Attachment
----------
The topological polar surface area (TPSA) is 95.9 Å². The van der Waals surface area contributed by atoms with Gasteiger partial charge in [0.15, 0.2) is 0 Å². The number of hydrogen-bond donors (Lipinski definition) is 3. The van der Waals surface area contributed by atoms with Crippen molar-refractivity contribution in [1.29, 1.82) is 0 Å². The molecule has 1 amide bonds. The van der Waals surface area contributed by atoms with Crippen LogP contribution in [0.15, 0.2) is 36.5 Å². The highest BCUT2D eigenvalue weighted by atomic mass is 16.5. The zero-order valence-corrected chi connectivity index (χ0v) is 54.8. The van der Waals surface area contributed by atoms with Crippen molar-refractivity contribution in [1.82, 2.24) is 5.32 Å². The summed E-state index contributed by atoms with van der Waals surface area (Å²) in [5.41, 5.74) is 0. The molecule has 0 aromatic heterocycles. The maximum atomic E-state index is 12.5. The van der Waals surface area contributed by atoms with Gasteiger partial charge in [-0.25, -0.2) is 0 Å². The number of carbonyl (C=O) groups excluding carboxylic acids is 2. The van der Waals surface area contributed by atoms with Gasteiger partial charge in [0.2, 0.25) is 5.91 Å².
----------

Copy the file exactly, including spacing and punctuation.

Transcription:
The topological polar surface area (TPSA) is 95.9 Å². The van der Waals surface area contributed by atoms with Gasteiger partial charge in [0.15, 0.2) is 0 Å². The number of hydrogen-bond donors (Lipinski definition) is 3. The van der Waals surface area contributed by atoms with Crippen molar-refractivity contribution in [1.29, 1.82) is 0 Å². The molecule has 1 amide bonds. The van der Waals surface area contributed by atoms with Crippen LogP contribution in [0.15, 0.2) is 36.5 Å². The highest BCUT2D eigenvalue weighted by atomic mass is 16.5. The zero-order valence-corrected chi connectivity index (χ0v) is 54.8. The van der Waals surface area contributed by atoms with Crippen molar-refractivity contribution in [1.82, 2.24) is 5.32 Å². The summed E-state index contributed by atoms with van der Waals surface area (Å²) in [5.41, 5.74) is 0. The molecule has 0 aromatic heterocycles. The maximum atomic E-state index is 12.5. The van der Waals surface area contributed by atoms with Gasteiger partial charge in [-0.25, -0.2) is 0 Å². The number of carbonyl (C=O) groups excluding carboxylic acids is 2. The van der Waals surface area contributed by atoms with Gasteiger partial charge in [0.2, 0.25) is 5.91 Å².